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Luce Visible Storage/Study Center: Brooklyn on Paper

DATES May 17, 2006 through September 30, 2006
  • Brooklyn on Paper: From the Collection of the Brooklyn Museum
    My feeling was that Brooklyn had the quality of a small town, where I lived. There were unpaved roads and the Long Island Railroad had its freight trains coming through an open cut, which added to the country effect. I thought of Brooklyn as a home town.

    —Bernard Malamud

    [Brooklyn was] a little different . . . because it was a lot of villages, each with a variety of people, working people and professionals. . . .

    —Arthur Miller

    Everywhere I go—Austria, Germany, Italy, the Scandinavian countries—I see the faces of people I know back home in Brooklyn, where I was born in 1941. . . . We talk about “the melting pot” here. I bet the phrase started in Brooklyn.

    —Richie Havens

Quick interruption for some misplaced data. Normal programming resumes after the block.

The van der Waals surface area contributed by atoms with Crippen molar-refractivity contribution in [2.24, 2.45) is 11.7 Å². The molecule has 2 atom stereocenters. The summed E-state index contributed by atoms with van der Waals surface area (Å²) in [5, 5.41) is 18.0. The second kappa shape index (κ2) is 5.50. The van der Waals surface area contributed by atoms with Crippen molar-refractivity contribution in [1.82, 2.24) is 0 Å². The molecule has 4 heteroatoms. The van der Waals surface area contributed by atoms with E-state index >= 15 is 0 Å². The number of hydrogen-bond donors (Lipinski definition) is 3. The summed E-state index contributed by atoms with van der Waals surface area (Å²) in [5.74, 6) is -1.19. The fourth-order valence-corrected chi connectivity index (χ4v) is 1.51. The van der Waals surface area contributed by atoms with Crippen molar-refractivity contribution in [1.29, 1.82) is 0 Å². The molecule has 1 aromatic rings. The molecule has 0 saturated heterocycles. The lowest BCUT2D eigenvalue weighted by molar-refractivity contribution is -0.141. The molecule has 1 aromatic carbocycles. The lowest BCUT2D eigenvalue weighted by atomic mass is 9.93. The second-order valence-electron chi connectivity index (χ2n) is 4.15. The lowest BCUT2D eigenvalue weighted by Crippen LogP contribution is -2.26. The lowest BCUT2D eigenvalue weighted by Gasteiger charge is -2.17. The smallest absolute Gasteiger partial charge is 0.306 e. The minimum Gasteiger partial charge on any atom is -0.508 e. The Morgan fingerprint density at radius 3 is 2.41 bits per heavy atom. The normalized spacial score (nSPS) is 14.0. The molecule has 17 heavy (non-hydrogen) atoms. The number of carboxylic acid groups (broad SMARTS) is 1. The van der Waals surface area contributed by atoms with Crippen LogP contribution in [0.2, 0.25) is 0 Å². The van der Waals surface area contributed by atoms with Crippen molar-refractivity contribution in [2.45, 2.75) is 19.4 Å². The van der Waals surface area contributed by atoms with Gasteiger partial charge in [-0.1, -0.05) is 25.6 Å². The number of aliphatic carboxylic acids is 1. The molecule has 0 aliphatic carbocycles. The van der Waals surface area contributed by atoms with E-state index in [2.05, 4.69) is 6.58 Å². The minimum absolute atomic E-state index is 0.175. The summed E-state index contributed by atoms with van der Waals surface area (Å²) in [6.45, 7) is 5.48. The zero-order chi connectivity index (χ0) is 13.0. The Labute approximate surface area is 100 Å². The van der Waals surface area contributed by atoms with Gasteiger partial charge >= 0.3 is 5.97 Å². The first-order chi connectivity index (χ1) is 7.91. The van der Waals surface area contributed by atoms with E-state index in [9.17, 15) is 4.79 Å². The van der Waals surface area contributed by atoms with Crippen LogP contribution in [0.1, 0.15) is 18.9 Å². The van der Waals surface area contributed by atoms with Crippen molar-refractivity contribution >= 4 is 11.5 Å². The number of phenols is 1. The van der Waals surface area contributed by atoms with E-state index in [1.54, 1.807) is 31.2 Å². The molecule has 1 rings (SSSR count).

This small exhibition of photographs, prints, and drawings by Brooklyn artists celebrates the vibrant, multifaceted face of the borough as it has evolved over a century and a half. Originally a rural farm community, Breuckelen (meaning “broken land”) was settled by the Dutch in the seventeenth century. In 1834 the Village of Brooklyn was incorporated into the City of Brooklyn, which by 1860 was the third-largest city in the United States with a population of more than 267,000. The completion of the Brooklyn Bridge in 1883 formed a physical link to Manhattan, and in 1898 Brooklyn was formally consolidated into Greater New York. (For a look at early nineteenth-century Brooklyn, visit the exhibition Picturing Place, Francis Guy’s Brooklyn, 1820, on this floor through June 18.) Brooklyn is known as a borough of neighborhoods. Settled by great waves of immigrants throughout the nineteenth and twentieth centuries, it has become a diverse mix of cultures that continue to add new dimensions and richness to its collective personality. Indeed, Brooklyn is defined by the coexistence of these neighborhoods and these cultures. And it is renowned for the Brooklyn Bridge, called the eighth wonder of the world when it opened. The works on paper displayed here present varied views of the people, streets, and waterways of Brooklyn, a continual inspiration for artists.